Life lessons of a Warrior
We all make choices daily that determines how we lead our lives in what we value. John T. Corley is an example of a man who took tenacious action to support what he valued. His vigorous performance of duty over a lifetime to defeat fascism and defend freedom led him to be one of the most decorated soldiers in American history. His life offers some lessons that we can apply today.
Before Theodore Roosevelt became a military officer, a Governor or even President he always sought out an active lifestyle. In 1895 he wrote, “A soft, easy life is not worth living, if it impairs the fibre of brain and heart and muscle. We must dare to be great; and we must realize that greatness is the fruit of toil and sacrifice and high courage… For us is the life of action, of strenuous performance of duty; let us live in the harness, striving mightily; let us rather run the risk of wearing out than rusting out.”
John T. Corley was a man who aimed to wear out rather than rust out.
Normandy Invasion “D-Day” June 1944. Troops wade ashore from a LCVP landing craft, off “Omaha” Beach, 6 June 1944 (Photo: U.S. Army)
Moral Courage of Silas Soule
We immediately recognize brave acts of physical courage. They are often well witnessed and touted as a brave act. Sometimes, the strength of moral courage is missed. Moral courage is based on actions taken for moral reasons despite the risk of consequences. Having the moral courage to act, regardless of the consequences, is rare.
It is especially rare when it is not popular to do so. The life of Captain Silas Soule is one of those rare instances of a man having the moral courage to not act when it was not a popular decision amongst his peers.
Retired Captain Martin Gelb was part of the Office of Strategic Services, the precursor to the Central Intelligence Agency. Now 98, he was awarded the Congressional Gold Medal for his for his actions during WWII on June 25, 2018.
He served in England, France and Germany on missions that included supporting U.S. and British operations during the D-Day invasion and assisting with the liberation of the Buchenwald concentration camp.
Retired Army Capt. Martin Gelb, 98, holds his Congressional Gold Medal given to him Monday, June 25, 2018, in Derry, New Hampshire. Gelb was honored for his World War II service with the Office of Strategic Services, the precursor to the Central Intelligence Agency. (AP Photo/Holly Ramer)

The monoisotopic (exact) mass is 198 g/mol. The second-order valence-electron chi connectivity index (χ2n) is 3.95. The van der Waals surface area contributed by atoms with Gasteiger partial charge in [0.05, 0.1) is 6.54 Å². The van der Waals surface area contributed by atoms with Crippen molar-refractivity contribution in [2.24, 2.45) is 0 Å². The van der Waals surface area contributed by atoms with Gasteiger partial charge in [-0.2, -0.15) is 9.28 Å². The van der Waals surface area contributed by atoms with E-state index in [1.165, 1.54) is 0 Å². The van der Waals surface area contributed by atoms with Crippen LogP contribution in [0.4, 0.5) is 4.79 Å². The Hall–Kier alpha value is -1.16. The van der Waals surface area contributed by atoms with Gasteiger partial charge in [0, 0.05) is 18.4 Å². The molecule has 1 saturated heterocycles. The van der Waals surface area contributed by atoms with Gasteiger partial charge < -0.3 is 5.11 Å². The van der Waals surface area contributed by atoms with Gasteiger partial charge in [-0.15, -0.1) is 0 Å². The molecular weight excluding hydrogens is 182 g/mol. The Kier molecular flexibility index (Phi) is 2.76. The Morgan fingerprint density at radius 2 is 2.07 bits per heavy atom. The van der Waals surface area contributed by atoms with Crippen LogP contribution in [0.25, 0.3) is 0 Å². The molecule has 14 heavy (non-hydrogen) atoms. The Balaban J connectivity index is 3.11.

Courtesy of Army Times article
Bravery in the Spanish-American War is remarkable since so many men were recognized for a war that was so short. Hostilities in the Spanish-American War lasted less than four months before an armistice was signed. The number of patriots that volunteered to serve in the Spanish-American War is notable. The number of men recognized for their courage for such a short duration in U.S. history is astonishing.
Integrity in battle
On a crisp morning of an Autumn solstice, Julius led his men towards their adversary not knowing how the next day would unfold. Under intense pressure from the enemy, Julius and his men battled fiercely while forging up steep hills. It was a strange, dangerous place. Julius aimed to do what’s right when everything around him told him to do the opposite. The battle forced him to confront his fears. He was faced with hard moral choices in the circumstances without the usual external restraints. Julius relied on his inner resources to not quit and to continue.
2nd Infantry Division north of the Chongchon River, Sergeant First Class Cleveland, weapons squad leader, points out North Korean positions to his machine gun crew. November 20, 1950.
Stars and Stripes by Meredith Tibbetts
November 13, 2015
Stars and Stripes
October 1, 2017
Why I’m writing this blog: Inspirational stories of virtue
Inspirational stories of virtue tested in battle:
- Educate readers on little known or forgotten stories from military history.
- Entertain readers who share the love for military history.
- Elevate readers by sharing stories of virtue to inspire us to be better people.
To understand where I’m going with this, perhaps it may be help to start with what inspired me early in life and what brought me to writing stories about military history.